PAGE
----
Have you ever read the book of Esther? The more I study it, the more I like it.
One of the most interesting things about Esther is that it’s the only book in the Bible where the name of God is never mentioned…not even once.
Not only that, there is no prayer, no reference to Scripture, no worship, no condemnation of sin, no lifting up of the moral standards of the law, and no indication that the actions of the leading character, Esther, who seduced the king before marriage, are wrong.
It’s a reminder that God works through some very sinful and flawed people to do some amazing and wonderful things. Even when they didn’t do what they should have done, they were still his people. God never forgot or rejected them. And he used them to change the course of history.
Can we talk?
Moses was a murderer and, even after being called by God in an amazing and supernatural way, was not zealous to serve him.
Abraham pawned his wife off as his sister so that Pharaoh would have his way with her. The whole institution of the covenant people of God (by the way, people God called stiff-necked and rebellious) in the Old and New Testament is built upon a con artist who lied to get this whole thing going.
And then there was David and Bathsheba, Jeremiah and his whining, and the prophets who didn’t want to serve.
Paul called Peter a hypocrite (and that was long after Peter had become the leader of the church).
It’s a reminder that God works through some very sinful and flawed people to do some amazing and wonderful things.
Paul himself was in a major church fight with Barnabas. The first assistant missionary bishop of the church and the writer of the book named after him, John Mark, couldn’t cut it on the field and fled in the middle of the night.
There was a prostitute in the genealogy of Jesus and the people with whom she hung out with were not much better. He was, after all, a friend of winebibbers and sinners.
Do you get the feeling that God is trying to tell us something?
I don’t know about you, but let me tell you what God is telling me.
Erik told me the other day how glad he was to be a part of Key Life and to see God work through this ministry. Then, almost as an afterthought, he asked me, “Steve, do you ever find yourself surprised at what you’re doing? Like wondering why you aren’t repairing bicycles?”
“Yeah,” I said. And then, because I was studying Esther, I said, “It’s insane that I should be doing what I’m doing. If I were God, I would be the last one I would choose to do this. But God didn’t have a choice between good, pure and obedient people…and sinners. All he had were sinners.”
Another thing I’ve learned from Esther is that God is there even when it seems like he’s gone away on vacation and left us alone.
God’s presence is everywhere with his people. He is there when we aren’t following him too closely, when we think that everything has fallen apart, and when we aren’t even thinking about him. He is there—caring, loving, forgiving, redeeming and (can you believe this?) changing us into the image of Christ, using us to reach out to a world that desperately needs to hear from those who know he’s there even when it doesn’t feel like it.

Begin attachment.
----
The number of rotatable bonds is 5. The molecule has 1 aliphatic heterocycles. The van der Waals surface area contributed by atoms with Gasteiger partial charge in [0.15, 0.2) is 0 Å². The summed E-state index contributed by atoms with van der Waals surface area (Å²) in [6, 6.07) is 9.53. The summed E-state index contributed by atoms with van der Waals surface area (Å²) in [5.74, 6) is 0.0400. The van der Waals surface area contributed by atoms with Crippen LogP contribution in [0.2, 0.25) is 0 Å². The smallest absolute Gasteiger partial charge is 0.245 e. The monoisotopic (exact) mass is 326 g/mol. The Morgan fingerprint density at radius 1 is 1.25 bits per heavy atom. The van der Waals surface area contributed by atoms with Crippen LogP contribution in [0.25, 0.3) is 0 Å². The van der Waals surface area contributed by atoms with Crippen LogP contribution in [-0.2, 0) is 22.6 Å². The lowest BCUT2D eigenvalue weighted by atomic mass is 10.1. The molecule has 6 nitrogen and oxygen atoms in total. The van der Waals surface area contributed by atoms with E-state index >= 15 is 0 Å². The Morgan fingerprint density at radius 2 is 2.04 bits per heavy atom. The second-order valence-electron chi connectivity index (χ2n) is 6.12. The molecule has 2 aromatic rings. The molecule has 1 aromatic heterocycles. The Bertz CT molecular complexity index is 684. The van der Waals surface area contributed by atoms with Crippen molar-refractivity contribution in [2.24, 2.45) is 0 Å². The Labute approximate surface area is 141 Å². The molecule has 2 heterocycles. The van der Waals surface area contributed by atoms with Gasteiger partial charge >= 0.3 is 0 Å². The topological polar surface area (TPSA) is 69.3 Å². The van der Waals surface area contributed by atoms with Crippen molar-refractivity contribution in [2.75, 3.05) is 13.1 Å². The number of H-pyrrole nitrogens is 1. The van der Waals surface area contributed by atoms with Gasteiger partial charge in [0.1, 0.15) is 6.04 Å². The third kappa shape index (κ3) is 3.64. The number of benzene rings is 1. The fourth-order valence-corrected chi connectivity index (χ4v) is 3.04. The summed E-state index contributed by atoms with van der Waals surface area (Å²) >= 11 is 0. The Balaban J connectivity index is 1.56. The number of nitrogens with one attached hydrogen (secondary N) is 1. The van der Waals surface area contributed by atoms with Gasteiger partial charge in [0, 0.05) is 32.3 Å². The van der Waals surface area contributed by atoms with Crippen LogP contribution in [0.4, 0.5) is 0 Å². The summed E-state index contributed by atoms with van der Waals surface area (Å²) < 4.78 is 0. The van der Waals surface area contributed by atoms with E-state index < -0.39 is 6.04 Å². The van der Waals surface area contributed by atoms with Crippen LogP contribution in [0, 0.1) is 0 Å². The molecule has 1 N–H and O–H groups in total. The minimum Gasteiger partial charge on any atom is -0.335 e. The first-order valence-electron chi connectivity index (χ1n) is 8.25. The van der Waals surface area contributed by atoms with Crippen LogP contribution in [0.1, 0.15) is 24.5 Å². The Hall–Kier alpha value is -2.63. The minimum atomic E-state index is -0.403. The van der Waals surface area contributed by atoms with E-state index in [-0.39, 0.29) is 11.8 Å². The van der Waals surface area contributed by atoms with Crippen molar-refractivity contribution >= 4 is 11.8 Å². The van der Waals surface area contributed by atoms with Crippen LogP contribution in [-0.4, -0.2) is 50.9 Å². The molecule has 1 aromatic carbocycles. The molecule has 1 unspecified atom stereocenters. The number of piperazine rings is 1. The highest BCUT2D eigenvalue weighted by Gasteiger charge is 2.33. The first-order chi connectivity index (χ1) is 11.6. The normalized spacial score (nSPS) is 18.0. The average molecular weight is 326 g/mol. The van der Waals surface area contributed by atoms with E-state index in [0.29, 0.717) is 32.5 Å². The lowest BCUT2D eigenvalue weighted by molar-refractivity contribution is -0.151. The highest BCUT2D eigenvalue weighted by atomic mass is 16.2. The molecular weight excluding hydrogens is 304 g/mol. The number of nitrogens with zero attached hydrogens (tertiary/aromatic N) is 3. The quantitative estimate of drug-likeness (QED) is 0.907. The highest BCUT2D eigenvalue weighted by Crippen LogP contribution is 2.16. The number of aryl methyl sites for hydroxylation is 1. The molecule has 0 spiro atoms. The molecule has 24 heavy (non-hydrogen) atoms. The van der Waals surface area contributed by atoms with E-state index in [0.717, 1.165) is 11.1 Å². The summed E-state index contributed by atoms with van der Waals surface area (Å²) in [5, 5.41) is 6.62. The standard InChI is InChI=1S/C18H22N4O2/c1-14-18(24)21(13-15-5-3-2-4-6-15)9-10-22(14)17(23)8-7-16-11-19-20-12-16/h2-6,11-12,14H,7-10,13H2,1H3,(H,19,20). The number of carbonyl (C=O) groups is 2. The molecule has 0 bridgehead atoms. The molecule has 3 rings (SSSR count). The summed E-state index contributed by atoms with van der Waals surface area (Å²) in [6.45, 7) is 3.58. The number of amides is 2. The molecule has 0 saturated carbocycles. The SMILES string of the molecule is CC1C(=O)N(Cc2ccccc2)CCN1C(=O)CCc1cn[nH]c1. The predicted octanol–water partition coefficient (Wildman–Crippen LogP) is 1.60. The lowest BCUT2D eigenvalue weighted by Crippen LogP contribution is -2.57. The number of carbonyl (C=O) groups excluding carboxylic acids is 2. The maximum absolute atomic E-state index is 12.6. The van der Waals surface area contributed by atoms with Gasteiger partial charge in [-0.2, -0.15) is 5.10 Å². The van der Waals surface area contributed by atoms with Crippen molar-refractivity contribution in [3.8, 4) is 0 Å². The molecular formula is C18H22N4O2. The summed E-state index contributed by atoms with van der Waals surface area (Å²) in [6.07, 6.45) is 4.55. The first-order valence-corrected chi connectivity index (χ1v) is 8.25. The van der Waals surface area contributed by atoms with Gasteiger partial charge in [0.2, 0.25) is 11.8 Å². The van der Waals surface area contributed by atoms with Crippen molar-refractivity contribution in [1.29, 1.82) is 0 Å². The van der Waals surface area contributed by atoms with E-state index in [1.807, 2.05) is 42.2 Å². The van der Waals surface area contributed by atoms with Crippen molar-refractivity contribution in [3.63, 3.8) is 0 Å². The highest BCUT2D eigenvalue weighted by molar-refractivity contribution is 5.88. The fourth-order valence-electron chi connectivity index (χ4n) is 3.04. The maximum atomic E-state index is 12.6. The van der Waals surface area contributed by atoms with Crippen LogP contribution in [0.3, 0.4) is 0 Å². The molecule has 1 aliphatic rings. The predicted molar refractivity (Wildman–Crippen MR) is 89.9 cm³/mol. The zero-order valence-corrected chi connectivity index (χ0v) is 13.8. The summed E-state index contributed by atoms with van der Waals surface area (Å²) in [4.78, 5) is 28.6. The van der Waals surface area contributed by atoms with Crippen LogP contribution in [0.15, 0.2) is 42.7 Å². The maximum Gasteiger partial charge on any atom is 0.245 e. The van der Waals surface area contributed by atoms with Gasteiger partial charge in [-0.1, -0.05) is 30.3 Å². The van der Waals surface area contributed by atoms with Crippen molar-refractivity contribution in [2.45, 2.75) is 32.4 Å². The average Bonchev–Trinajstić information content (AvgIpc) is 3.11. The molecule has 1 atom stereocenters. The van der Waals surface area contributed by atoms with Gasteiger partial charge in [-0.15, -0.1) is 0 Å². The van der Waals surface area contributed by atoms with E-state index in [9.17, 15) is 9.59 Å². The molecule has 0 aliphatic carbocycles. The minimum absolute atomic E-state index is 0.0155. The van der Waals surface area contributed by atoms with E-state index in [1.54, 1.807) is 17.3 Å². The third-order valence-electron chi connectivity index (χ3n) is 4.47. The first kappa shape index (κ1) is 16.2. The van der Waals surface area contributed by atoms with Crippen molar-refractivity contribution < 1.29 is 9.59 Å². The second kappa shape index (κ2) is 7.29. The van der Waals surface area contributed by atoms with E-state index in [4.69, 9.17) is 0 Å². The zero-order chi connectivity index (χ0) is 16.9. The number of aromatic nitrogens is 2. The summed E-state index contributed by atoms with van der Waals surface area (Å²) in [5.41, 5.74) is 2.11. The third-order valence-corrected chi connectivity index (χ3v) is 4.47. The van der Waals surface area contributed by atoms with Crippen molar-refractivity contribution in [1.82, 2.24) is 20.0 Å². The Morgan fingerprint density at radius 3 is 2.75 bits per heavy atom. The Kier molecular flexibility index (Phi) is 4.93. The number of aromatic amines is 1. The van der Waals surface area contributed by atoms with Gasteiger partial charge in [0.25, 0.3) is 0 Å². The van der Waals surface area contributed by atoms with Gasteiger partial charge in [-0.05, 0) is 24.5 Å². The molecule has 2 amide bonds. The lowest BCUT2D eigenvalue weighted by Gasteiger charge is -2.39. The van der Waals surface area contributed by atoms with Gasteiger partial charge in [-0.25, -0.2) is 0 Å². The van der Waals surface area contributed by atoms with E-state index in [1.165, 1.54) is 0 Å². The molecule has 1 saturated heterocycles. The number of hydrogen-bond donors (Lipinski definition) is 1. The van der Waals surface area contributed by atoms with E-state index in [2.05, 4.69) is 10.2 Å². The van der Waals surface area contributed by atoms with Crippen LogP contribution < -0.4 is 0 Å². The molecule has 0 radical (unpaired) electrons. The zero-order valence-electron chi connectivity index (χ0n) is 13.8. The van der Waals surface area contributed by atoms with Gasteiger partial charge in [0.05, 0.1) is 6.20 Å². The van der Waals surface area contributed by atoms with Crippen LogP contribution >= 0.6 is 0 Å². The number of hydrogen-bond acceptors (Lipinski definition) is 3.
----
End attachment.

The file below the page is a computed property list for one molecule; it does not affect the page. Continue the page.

One final thing I’ve learned from Esther is that God likes to party. And when you party, you don’t have to make it a “religious” party either.
In the book of Esther, God protects his people, kills off the bad guys and then calls for a celebration.
Mordecai institutes a yearly party celebrating what God has done: “And Mordecai recorded these things and sent letters to all the Jews who were in all the provinces of King Ahasuerus, both near and far, obliging them to keep the fourteenth day of the month Adar and also the fifteenth day of the same, year by year, as the days on which the Jews got relief from their enemies, and as the month that had been turned for them from sorrow into gladness and from mourning into a holiday…that these days of Purim should never fall into disuse among the Jews, nor should the commemoration of these days cease among their descendants” (Esther 9:20-22, 28).
God said to the Jews something not dissimilar to what Jesus told us in his Last Supper, “Remember…and be glad.”
He knows you—all your secrets and secret sins, all your fears, all your insecurities, pain and failures—and he still wants to use you to glorify his name in the world. He has promised that he will always love you and never leave you or forsake you. Even when you don’t think he’s there…he’s there.
And that’s all reason to celebrate. So go out and have a party.
Time to Draw Away
What do you think of our family? Can you identify? The fact is we’re all sinners and sufferers in need of God’s grace, love and forgiveness. And then comes the surprise: God actually chooses us to pass along his grace, love and forgiveness to others. We really do have much to celebrate.